Monday, 20 August 2012

Australia's Asylum Policy

Australia has witnessed a continuous stream of refugees who attempt to enter the country via the sea. These 'boatpeople' usually set sail from Indonesia, but many are caught by the Australian authorities, and some also die at sea. 
  • Some 600 asylum seekers are believed to have died making the dangerous journey by boat to Australia since late 2009.
  • Between 2009-2011, more than 60 per cent of all asylum seekers arriving by boat had come from Afghanistan. 

How to tackle these refugees has been a concern for Australia. Most recently the Australian Government has decided to reopen off-shore processing centres on Nauru and Manus Islands in Papua New Guinea. However this move is also gathering criticism.

The controversial policy was introduced in 2001 by the government of John Howard, in response to a reported rise in the number of asylum seekers arriving by boat- this was also referred to as the 'Pacific Solution'.  Processing centres were set up on Nauru and on Manus Island in Papua New Guinea, the governments of the two nations receiving millions of dollars in aid in exchange. The Australian navy diverted all boats carrying asylum seekers to those camps, where many were detained for months - sometimes years - under high security. Some went on hunger strike to protest against their living conditions and continued detention.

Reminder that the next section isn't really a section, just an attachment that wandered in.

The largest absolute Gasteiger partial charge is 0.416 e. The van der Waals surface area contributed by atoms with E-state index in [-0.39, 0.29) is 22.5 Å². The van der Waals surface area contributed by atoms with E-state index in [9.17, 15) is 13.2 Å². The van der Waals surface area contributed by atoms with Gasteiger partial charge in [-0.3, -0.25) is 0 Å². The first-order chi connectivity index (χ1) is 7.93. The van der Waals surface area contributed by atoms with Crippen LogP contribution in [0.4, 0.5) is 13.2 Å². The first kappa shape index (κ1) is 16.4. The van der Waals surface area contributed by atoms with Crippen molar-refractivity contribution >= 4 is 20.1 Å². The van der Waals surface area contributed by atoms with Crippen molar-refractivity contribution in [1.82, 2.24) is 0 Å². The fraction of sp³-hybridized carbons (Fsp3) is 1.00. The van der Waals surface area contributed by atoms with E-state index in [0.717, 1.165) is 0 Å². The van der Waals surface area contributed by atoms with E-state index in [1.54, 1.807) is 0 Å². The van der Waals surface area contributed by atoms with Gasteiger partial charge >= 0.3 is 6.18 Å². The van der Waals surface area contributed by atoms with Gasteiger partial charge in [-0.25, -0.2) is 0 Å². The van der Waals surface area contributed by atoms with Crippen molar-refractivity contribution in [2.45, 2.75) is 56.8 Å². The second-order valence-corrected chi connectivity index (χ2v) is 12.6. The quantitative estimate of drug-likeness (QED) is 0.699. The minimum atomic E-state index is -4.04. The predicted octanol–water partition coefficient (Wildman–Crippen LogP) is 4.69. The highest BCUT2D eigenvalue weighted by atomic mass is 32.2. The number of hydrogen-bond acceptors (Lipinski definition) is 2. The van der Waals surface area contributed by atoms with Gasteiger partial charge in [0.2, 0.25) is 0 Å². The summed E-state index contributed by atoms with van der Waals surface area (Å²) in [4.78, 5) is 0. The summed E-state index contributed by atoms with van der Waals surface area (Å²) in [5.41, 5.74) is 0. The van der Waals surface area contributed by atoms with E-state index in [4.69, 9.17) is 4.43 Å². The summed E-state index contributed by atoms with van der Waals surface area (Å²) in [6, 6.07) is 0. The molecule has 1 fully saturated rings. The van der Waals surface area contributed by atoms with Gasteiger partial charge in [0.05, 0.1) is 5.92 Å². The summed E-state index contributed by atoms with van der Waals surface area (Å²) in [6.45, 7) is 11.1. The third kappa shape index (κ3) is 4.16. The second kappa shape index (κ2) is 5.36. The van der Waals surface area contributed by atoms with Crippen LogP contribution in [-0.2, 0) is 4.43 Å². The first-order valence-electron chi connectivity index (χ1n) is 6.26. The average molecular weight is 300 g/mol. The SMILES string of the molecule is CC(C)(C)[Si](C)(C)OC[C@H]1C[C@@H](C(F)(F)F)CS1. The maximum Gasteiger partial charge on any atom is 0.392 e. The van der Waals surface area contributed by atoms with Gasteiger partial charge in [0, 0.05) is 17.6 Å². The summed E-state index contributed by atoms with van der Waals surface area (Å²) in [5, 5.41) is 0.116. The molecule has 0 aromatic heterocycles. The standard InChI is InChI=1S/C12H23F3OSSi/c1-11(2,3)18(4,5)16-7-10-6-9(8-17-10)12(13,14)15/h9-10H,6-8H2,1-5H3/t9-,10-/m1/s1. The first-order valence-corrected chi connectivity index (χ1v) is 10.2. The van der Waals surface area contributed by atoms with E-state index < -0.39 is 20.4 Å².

When the Labor government under Kevin Rudd came to power in 2007, it ended the Pacific Solution. However the present labour government under Julia Gillard is contemplating opening the centers. Gillard states that the boats must be stopped before they reached our shore line from their point of origin, by taking out the profitability of the trade and emphasizing the danger of the voyage. This assumes importance because Indonesia has refused to accept returned boats, thus there is nowhere to turn the boats back to.
This is a global challenge which needs to involve all concerned states and multilateral agencies. Thus Australia is working with its regional neighbours and the UNHCR to deal with the problem. 

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